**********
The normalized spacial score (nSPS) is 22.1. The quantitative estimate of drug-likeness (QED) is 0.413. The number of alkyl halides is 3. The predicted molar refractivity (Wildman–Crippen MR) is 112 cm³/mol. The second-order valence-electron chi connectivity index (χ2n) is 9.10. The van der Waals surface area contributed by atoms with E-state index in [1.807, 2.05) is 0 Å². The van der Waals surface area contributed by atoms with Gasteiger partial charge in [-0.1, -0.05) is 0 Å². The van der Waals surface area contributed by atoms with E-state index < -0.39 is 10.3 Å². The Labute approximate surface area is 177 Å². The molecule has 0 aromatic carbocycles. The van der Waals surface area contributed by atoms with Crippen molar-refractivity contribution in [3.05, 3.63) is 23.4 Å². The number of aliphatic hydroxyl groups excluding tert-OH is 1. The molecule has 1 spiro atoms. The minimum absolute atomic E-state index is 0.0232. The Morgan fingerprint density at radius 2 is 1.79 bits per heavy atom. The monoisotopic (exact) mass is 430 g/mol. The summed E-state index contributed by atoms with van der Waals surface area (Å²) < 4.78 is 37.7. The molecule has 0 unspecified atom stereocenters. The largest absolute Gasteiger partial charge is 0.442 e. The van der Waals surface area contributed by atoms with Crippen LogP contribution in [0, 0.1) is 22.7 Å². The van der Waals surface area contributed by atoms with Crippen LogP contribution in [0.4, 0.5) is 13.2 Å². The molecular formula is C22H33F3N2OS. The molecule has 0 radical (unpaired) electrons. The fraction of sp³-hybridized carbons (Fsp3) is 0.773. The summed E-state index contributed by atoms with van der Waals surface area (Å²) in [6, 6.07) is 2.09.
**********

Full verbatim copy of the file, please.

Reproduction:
The normalized spacial score (nSPS) is 22.1. The quantitative estimate of drug-likeness (QED) is 0.413. The number of alkyl halides is 3. The predicted molar refractivity (Wildman–Crippen MR) is 112 cm³/mol. The second-order valence-electron chi connectivity index (χ2n) is 9.10. The van der Waals surface area contributed by atoms with E-state index in [1.807, 2.05) is 0 Å². The van der Waals surface area contributed by atoms with Gasteiger partial charge in [-0.1, -0.05) is 0 Å². The van der Waals surface area contributed by atoms with E-state index < -0.39 is 10.3 Å². The Labute approximate surface area is 177 Å². The molecule has 0 aromatic carbocycles. The van der Waals surface area contributed by atoms with Crippen molar-refractivity contribution in [3.05, 3.63) is 23.4 Å². The number of aliphatic hydroxyl groups excluding tert-OH is 1. The molecule has 1 spiro atoms. The minimum absolute atomic E-state index is 0.0232. The Morgan fingerprint density at radius 2 is 1.79 bits per heavy atom. The monoisotopic (exact) mass is 430 g/mol. The summed E-state index contributed by atoms with van der Waals surface area (Å²) < 4.78 is 37.7. The molecule has 0 unspecified atom stereocenters. The largest absolute Gasteiger partial charge is 0.442 e. The van der Waals surface area contributed by atoms with Crippen LogP contribution in [0, 0.1) is 22.7 Å². The van der Waals surface area contributed by atoms with Crippen LogP contribution in [0.4, 0.5) is 13.2 Å². The molecular formula is C22H33F3N2OS. The molecule has 0 radical (unpaired) electrons. The fraction of sp³-hybridized carbons (Fsp3) is 0.773. The summed E-state index contributed by atoms with van der Waals surface area (Å²) in [6, 6.07) is 2.09.